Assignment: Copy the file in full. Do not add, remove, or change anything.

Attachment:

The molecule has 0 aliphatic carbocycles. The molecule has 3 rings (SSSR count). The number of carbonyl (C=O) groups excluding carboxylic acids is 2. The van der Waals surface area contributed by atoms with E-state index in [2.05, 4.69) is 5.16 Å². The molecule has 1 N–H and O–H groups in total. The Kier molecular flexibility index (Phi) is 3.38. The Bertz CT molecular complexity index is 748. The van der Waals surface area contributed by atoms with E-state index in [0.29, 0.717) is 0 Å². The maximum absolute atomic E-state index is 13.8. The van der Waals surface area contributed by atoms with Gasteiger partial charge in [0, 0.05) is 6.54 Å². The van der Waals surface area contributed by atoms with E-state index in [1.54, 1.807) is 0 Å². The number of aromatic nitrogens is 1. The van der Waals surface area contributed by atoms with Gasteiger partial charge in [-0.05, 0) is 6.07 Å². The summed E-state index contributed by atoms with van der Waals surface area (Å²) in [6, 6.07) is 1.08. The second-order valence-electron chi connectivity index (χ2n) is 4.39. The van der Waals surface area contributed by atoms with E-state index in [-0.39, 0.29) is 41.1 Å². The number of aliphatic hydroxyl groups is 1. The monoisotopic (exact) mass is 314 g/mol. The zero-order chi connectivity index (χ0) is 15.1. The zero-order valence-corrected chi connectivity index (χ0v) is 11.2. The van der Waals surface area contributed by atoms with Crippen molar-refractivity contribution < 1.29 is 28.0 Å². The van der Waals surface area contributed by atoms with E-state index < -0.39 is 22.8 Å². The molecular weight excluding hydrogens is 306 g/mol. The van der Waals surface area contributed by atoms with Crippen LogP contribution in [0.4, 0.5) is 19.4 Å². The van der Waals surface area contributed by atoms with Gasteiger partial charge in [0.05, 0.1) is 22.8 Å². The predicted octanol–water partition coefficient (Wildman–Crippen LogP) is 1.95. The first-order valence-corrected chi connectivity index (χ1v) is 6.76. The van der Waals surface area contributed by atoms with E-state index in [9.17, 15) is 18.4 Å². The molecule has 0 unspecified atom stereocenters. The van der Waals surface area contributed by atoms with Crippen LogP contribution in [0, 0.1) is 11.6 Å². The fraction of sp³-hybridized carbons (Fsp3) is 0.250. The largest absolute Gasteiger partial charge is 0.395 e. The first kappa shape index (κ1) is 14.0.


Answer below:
The molecule has 0 aliphatic carbocycles. The molecule has 3 rings (SSSR count). The number of carbonyl (C=O) groups excluding carboxylic acids is 2. The van der Waals surface area contributed by atoms with E-state index in [2.05, 4.69) is 5.16 Å². The molecule has 1 N–H and O–H groups in total. The Kier molecular flexibility index (Phi) is 3.38. The Bertz CT molecular complexity index is 748. The van der Waals surface area contributed by atoms with E-state index in [0.29, 0.717) is 0 Å². The maximum absolute atomic E-state index is 13.8. The van der Waals surface area contributed by atoms with Gasteiger partial charge in [0, 0.05) is 6.54 Å². The van der Waals surface area contributed by atoms with E-state index in [1.54, 1.807) is 0 Å². The number of aromatic nitrogens is 1. The van der Waals surface area contributed by atoms with Gasteiger partial charge in [-0.05, 0) is 6.07 Å². The summed E-state index contributed by atoms with van der Waals surface area (Å²) in [6, 6.07) is 1.08. The second-order valence-electron chi connectivity index (χ2n) is 4.39. The van der Waals surface area contributed by atoms with E-state index in [-0.39, 0.29) is 41.1 Å². The number of aliphatic hydroxyl groups is 1. The monoisotopic (exact) mass is 314 g/mol. The zero-order chi connectivity index (χ0) is 15.1. The zero-order valence-corrected chi connectivity index (χ0v) is 11.2. The van der Waals surface area contributed by atoms with Crippen molar-refractivity contribution < 1.29 is 28.0 Å². The van der Waals surface area contributed by atoms with E-state index < -0.39 is 22.8 Å². The molecular weight excluding hydrogens is 306 g/mol. The van der Waals surface area contributed by atoms with Crippen LogP contribution in [0.4, 0.5) is 19.4 Å². The van der Waals surface area contributed by atoms with Gasteiger partial charge in [0.05, 0.1) is 22.8 Å². The predicted octanol–water partition coefficient (Wildman–Crippen LogP) is 1.95. The first-order valence-corrected chi connectivity index (χ1v) is 6.76. The van der Waals surface area contributed by atoms with E-state index in [9.17, 15) is 18.4 Å². The molecule has 0 unspecified atom stereocenters. The van der Waals surface area contributed by atoms with Crippen LogP contribution in [0, 0.1) is 11.6 Å². The fraction of sp³-hybridized carbons (Fsp3) is 0.250. The largest absolute Gasteiger partial charge is 0.395 e. The first kappa shape index (κ1) is 14.0.